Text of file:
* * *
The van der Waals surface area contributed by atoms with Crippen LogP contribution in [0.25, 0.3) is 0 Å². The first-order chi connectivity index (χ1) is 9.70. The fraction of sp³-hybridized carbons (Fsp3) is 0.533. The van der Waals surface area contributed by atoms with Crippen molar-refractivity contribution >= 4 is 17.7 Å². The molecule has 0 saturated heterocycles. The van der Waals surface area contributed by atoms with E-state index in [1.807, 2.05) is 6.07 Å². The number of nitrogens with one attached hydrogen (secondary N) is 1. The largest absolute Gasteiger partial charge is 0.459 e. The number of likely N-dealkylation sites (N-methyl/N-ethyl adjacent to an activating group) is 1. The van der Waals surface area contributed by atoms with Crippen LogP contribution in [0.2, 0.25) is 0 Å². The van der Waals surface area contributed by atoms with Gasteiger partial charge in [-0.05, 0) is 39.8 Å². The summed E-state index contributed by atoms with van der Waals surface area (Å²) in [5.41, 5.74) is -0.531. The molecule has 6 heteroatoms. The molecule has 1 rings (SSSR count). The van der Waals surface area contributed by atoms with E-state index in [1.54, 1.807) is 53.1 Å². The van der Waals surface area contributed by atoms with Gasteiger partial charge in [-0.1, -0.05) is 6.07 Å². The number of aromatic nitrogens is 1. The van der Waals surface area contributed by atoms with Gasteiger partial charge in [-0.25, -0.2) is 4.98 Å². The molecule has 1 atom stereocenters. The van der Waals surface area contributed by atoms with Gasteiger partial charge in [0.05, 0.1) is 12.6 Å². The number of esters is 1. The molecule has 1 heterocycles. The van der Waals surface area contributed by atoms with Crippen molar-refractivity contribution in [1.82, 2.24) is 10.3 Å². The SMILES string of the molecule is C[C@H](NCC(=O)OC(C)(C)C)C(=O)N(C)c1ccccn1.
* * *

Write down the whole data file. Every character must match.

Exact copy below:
The van der Waals surface area contributed by atoms with Crippen LogP contribution in [0.25, 0.3) is 0 Å². The first-order chi connectivity index (χ1) is 9.70. The fraction of sp³-hybridized carbons (Fsp3) is 0.533. The van der Waals surface area contributed by atoms with Crippen molar-refractivity contribution >= 4 is 17.7 Å². The molecule has 0 saturated heterocycles. The van der Waals surface area contributed by atoms with E-state index in [1.807, 2.05) is 6.07 Å². The number of nitrogens with one attached hydrogen (secondary N) is 1. The largest absolute Gasteiger partial charge is 0.459 e. The number of likely N-dealkylation sites (N-methyl/N-ethyl adjacent to an activating group) is 1. The van der Waals surface area contributed by atoms with Crippen LogP contribution in [0.2, 0.25) is 0 Å². The van der Waals surface area contributed by atoms with Gasteiger partial charge in [-0.05, 0) is 39.8 Å². The summed E-state index contributed by atoms with van der Waals surface area (Å²) in [5.41, 5.74) is -0.531. The molecule has 6 heteroatoms. The molecule has 1 rings (SSSR count). The van der Waals surface area contributed by atoms with E-state index in [1.54, 1.807) is 53.1 Å². The van der Waals surface area contributed by atoms with Gasteiger partial charge in [-0.1, -0.05) is 6.07 Å². The number of aromatic nitrogens is 1. The van der Waals surface area contributed by atoms with Gasteiger partial charge in [-0.25, -0.2) is 4.98 Å². The molecule has 1 atom stereocenters. The van der Waals surface area contributed by atoms with Gasteiger partial charge in [0.05, 0.1) is 12.6 Å². The number of esters is 1. The molecule has 1 heterocycles. The van der Waals surface area contributed by atoms with Crippen molar-refractivity contribution in [1.82, 2.24) is 10.3 Å². The SMILES string of the molecule is C[C@H](NCC(=O)OC(C)(C)C)C(=O)N(C)c1ccccn1.